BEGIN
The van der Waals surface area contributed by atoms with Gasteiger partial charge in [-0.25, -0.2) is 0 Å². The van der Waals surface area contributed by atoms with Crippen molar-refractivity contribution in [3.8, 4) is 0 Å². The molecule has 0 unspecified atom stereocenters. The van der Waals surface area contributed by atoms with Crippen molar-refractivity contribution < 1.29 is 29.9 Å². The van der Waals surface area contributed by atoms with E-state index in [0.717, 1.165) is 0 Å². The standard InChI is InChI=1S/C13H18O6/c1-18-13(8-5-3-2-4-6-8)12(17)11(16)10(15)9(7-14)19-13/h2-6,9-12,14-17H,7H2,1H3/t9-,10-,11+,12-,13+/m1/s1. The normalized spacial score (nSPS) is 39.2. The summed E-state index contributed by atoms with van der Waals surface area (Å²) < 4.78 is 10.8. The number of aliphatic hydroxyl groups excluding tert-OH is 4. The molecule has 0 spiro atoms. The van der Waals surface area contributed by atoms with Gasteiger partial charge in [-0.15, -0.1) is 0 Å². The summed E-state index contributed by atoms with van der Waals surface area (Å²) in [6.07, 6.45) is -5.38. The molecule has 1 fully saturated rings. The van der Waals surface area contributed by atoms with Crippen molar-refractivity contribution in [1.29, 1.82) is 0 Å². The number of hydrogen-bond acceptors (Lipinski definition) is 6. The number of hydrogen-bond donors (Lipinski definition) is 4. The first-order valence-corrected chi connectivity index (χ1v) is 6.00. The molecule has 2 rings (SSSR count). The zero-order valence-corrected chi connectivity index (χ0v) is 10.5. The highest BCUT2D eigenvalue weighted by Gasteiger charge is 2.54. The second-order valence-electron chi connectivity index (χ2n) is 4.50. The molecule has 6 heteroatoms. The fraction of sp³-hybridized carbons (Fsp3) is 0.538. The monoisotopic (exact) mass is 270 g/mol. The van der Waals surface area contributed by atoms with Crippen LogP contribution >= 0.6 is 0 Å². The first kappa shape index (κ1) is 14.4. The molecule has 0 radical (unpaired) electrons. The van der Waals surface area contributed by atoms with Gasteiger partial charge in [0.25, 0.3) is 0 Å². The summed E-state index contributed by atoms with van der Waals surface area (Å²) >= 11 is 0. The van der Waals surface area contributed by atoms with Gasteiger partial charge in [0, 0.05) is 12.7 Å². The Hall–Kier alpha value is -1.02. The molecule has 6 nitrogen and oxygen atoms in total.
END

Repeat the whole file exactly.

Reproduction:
The van der Waals surface area contributed by atoms with Gasteiger partial charge in [-0.25, -0.2) is 0 Å². The van der Waals surface area contributed by atoms with Crippen molar-refractivity contribution in [3.8, 4) is 0 Å². The molecule has 0 unspecified atom stereocenters. The van der Waals surface area contributed by atoms with Crippen molar-refractivity contribution < 1.29 is 29.9 Å². The van der Waals surface area contributed by atoms with E-state index in [0.717, 1.165) is 0 Å². The standard InChI is InChI=1S/C13H18O6/c1-18-13(8-5-3-2-4-6-8)12(17)11(16)10(15)9(7-14)19-13/h2-6,9-12,14-17H,7H2,1H3/t9-,10-,11+,12-,13+/m1/s1. The normalized spacial score (nSPS) is 39.2. The summed E-state index contributed by atoms with van der Waals surface area (Å²) < 4.78 is 10.8. The number of aliphatic hydroxyl groups excluding tert-OH is 4. The molecule has 0 spiro atoms. The van der Waals surface area contributed by atoms with Gasteiger partial charge in [-0.15, -0.1) is 0 Å². The summed E-state index contributed by atoms with van der Waals surface area (Å²) in [6.07, 6.45) is -5.38. The molecule has 1 fully saturated rings. The van der Waals surface area contributed by atoms with Crippen molar-refractivity contribution in [1.29, 1.82) is 0 Å². The number of hydrogen-bond acceptors (Lipinski definition) is 6. The number of hydrogen-bond donors (Lipinski definition) is 4. The first-order valence-corrected chi connectivity index (χ1v) is 6.00. The molecule has 2 rings (SSSR count). The zero-order valence-corrected chi connectivity index (χ0v) is 10.5. The highest BCUT2D eigenvalue weighted by Gasteiger charge is 2.54. The second-order valence-electron chi connectivity index (χ2n) is 4.50. The molecule has 6 heteroatoms. The fraction of sp³-hybridized carbons (Fsp3) is 0.538. The monoisotopic (exact) mass is 270 g/mol. The van der Waals surface area contributed by atoms with Crippen LogP contribution >= 0.6 is 0 Å². The first kappa shape index (κ1) is 14.4. The molecule has 0 radical (unpaired) electrons. The van der Waals surface area contributed by atoms with Gasteiger partial charge in [0.25, 0.3) is 0 Å². The summed E-state index contributed by atoms with van der Waals surface area (Å²) >= 11 is 0. The van der Waals surface area contributed by atoms with Gasteiger partial charge in [0, 0.05) is 12.7 Å². The Hall–Kier alpha value is -1.02. The molecule has 6 nitrogen and oxygen atoms in total.